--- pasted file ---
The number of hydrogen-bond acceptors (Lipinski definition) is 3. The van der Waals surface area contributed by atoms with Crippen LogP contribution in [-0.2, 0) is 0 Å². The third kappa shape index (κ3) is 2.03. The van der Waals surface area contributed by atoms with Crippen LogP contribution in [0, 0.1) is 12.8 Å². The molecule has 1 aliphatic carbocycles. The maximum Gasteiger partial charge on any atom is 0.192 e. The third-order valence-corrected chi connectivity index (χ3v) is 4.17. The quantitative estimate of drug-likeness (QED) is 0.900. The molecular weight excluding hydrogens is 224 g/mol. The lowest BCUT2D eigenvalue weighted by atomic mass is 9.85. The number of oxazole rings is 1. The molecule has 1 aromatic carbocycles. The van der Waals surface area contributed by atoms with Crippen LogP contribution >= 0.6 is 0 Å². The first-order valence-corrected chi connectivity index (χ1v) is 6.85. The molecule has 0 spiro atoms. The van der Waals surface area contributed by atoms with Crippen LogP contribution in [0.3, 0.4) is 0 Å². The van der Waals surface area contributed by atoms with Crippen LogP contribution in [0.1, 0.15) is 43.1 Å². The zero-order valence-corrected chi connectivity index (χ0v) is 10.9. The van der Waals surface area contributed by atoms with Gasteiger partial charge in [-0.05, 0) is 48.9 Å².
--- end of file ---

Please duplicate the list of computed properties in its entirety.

The number of hydrogen-bond acceptors (Lipinski definition) is 3. The van der Waals surface area contributed by atoms with Crippen LogP contribution in [-0.2, 0) is 0 Å². The third kappa shape index (κ3) is 2.03. The van der Waals surface area contributed by atoms with Crippen LogP contribution in [0, 0.1) is 12.8 Å². The molecule has 1 aliphatic carbocycles. The maximum Gasteiger partial charge on any atom is 0.192 e. The third-order valence-corrected chi connectivity index (χ3v) is 4.17. The quantitative estimate of drug-likeness (QED) is 0.900. The molecular weight excluding hydrogens is 224 g/mol. The lowest BCUT2D eigenvalue weighted by atomic mass is 9.85. The number of oxazole rings is 1. The molecule has 1 aromatic carbocycles. The van der Waals surface area contributed by atoms with Crippen LogP contribution >= 0.6 is 0 Å². The first-order valence-corrected chi connectivity index (χ1v) is 6.85. The molecule has 0 spiro atoms. The van der Waals surface area contributed by atoms with Crippen LogP contribution in [0.3, 0.4) is 0 Å². The van der Waals surface area contributed by atoms with Crippen LogP contribution in [0.1, 0.15) is 43.1 Å². The zero-order valence-corrected chi connectivity index (χ0v) is 10.9. The van der Waals surface area contributed by atoms with Gasteiger partial charge in [-0.05, 0) is 48.9 Å².